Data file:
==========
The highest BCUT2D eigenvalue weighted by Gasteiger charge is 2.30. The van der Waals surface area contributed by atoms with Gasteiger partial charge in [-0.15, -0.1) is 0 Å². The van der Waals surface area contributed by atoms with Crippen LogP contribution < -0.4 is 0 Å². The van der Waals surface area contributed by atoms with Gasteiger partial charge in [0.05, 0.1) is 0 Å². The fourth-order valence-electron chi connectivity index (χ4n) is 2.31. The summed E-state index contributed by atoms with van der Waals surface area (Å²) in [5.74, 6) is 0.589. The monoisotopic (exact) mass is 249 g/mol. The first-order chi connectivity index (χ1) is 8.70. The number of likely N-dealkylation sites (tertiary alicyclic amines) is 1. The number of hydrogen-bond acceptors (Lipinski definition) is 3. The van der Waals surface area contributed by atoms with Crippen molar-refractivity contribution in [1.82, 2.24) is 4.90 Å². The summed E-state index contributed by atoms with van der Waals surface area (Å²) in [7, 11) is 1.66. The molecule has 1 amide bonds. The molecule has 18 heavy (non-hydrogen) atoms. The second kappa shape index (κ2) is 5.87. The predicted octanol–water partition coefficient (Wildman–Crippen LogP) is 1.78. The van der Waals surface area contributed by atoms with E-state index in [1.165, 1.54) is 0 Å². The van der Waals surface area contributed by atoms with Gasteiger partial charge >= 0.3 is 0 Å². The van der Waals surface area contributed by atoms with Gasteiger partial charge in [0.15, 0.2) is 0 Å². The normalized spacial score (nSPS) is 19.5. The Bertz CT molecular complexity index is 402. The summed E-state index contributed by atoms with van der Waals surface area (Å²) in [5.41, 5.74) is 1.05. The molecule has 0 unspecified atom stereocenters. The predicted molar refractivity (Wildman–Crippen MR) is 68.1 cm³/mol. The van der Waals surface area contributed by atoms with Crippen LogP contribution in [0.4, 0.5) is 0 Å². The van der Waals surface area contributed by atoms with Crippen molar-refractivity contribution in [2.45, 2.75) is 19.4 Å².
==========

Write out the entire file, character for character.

The highest BCUT2D eigenvalue weighted by Gasteiger charge is 2.30. The van der Waals surface area contributed by atoms with Gasteiger partial charge in [-0.15, -0.1) is 0 Å². The van der Waals surface area contributed by atoms with Crippen LogP contribution < -0.4 is 0 Å². The van der Waals surface area contributed by atoms with Gasteiger partial charge in [0.05, 0.1) is 0 Å². The fourth-order valence-electron chi connectivity index (χ4n) is 2.31. The summed E-state index contributed by atoms with van der Waals surface area (Å²) in [5.74, 6) is 0.589. The monoisotopic (exact) mass is 249 g/mol. The first-order chi connectivity index (χ1) is 8.70. The number of likely N-dealkylation sites (tertiary alicyclic amines) is 1. The number of hydrogen-bond acceptors (Lipinski definition) is 3. The van der Waals surface area contributed by atoms with Crippen molar-refractivity contribution in [1.82, 2.24) is 4.90 Å². The summed E-state index contributed by atoms with van der Waals surface area (Å²) in [7, 11) is 1.66. The molecule has 1 amide bonds. The molecule has 18 heavy (non-hydrogen) atoms. The second kappa shape index (κ2) is 5.87. The predicted octanol–water partition coefficient (Wildman–Crippen LogP) is 1.78. The van der Waals surface area contributed by atoms with E-state index in [1.165, 1.54) is 0 Å². The van der Waals surface area contributed by atoms with Gasteiger partial charge >= 0.3 is 0 Å². The van der Waals surface area contributed by atoms with Gasteiger partial charge in [0.15, 0.2) is 0 Å². The normalized spacial score (nSPS) is 19.5. The Bertz CT molecular complexity index is 402. The summed E-state index contributed by atoms with van der Waals surface area (Å²) in [5.41, 5.74) is 1.05. The molecule has 0 unspecified atom stereocenters. The predicted molar refractivity (Wildman–Crippen MR) is 68.1 cm³/mol. The van der Waals surface area contributed by atoms with Crippen LogP contribution in [0.4, 0.5) is 0 Å². The van der Waals surface area contributed by atoms with Crippen molar-refractivity contribution in [2.45, 2.75) is 19.4 Å².